Austin Graham entered the music world when he was eight years old, playing violin (self-taught!) in elementary and most of middle school. When he was twelve, he switched from violin to cello after hearing two of his classmates play Antonio Vivaldi’s "Double Cello Concerto in G minor". For the following six years he studied with Allen Gove, and in high school performed two concertos: the one that inspired him to start cello, and Haydn’s Concerto in C, which he was recognized at the CMEA festival of 2010 with an “Excellent” rating. He also conducted his first orchestral piece in his senior year, Morton Gould’s “American Salute".
Cello, Violin, Piano
Austin completed his undergraduate and graduate studies at CSU East Bay in Hayward, CA. Starting out as a cello performance major, he soon realized a new passion for composing music, thus prompting him to complete his Bachelor’s degree as a music composition major studying under Frank La Rocca. He then studied composition with Jeffrey Miller in his graduate studies, writing a symphony for his master’s thesis, which was performed in March 2016 by a hand-picked orchestra and choir.
Since graduating Austin has written music for a variety of events in a variety of mediums, such as student and professional recitals, concerts, podcasts and silent films. His aim with his music is to connect with his listeners through telling stories with original as well as preexisting literature, dark undertones, and thematic experimentation. His pieces, “Arkantos, the Darkfather” and “My Asylum” (performed by REDSHIFT Ensemble) received special recognition from the Glenn Glasow Fellowship committee that paid for his studies at CSU East Bay.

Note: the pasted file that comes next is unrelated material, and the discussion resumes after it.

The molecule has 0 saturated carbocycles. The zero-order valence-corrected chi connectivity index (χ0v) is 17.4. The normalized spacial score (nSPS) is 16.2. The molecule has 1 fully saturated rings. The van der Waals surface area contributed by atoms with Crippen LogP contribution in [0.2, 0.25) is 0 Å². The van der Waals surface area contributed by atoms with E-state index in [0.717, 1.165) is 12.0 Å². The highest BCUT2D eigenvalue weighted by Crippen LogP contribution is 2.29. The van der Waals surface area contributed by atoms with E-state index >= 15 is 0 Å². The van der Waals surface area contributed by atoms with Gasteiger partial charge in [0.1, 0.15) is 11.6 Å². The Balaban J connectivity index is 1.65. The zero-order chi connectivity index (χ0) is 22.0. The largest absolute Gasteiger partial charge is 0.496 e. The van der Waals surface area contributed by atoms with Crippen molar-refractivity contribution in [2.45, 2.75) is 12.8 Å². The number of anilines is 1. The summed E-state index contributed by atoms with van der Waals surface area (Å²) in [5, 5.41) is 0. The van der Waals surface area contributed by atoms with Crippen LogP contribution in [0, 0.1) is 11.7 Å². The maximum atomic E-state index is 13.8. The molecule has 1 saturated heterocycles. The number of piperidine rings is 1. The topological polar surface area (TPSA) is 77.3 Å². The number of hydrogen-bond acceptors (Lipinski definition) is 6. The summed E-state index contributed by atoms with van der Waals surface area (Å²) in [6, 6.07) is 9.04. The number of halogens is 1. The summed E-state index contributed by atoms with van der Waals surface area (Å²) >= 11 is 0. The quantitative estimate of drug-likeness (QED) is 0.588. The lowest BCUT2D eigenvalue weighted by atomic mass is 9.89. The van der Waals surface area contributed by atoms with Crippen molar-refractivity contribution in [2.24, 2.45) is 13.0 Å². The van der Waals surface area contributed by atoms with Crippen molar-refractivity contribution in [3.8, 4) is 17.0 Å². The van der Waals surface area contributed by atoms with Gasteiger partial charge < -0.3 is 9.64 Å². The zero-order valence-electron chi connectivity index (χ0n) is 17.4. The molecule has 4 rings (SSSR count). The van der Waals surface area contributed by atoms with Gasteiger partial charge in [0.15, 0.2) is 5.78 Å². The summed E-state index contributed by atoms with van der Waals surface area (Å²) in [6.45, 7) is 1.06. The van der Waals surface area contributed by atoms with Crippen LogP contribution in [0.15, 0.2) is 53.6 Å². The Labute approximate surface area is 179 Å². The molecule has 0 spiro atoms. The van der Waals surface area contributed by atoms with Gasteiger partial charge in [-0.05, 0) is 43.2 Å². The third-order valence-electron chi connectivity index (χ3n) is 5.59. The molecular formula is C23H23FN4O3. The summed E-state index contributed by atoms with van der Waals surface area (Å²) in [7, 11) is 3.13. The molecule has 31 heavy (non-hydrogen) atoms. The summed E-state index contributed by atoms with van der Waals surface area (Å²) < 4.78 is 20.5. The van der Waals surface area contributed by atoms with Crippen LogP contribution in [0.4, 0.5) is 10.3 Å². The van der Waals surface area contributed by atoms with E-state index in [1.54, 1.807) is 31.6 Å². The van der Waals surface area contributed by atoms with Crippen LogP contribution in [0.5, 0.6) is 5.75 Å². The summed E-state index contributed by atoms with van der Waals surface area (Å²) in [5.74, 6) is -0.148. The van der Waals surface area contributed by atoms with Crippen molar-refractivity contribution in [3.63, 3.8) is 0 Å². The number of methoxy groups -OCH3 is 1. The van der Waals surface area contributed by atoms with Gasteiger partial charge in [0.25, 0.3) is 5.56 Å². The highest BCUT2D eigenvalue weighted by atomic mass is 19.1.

Students of Austin's have lesson plans tailored to their abilities in instrument proficiency/technique, learn proper performance etiquette, and the fundamentals of music theory as they advance. He encourages his students to perform duets with him for school concerts, which work in tandem with a chosen method book that students will use in lessons and practice.
As an accomplished composer, Austin also offers one-on-one applied music composition/songwriting lessons. These go further in-depth with understanding music theory, form, history, orchestration, and most importantly finding one's own artistic voice in making music. These learned techniques give students an edge in the performance aspect of music, as knowing them will affect how certain pieces are performed in scholarly and professional mediums.
*Prospective students for applied composition must have a basic competency level in reading music notation to be eligible.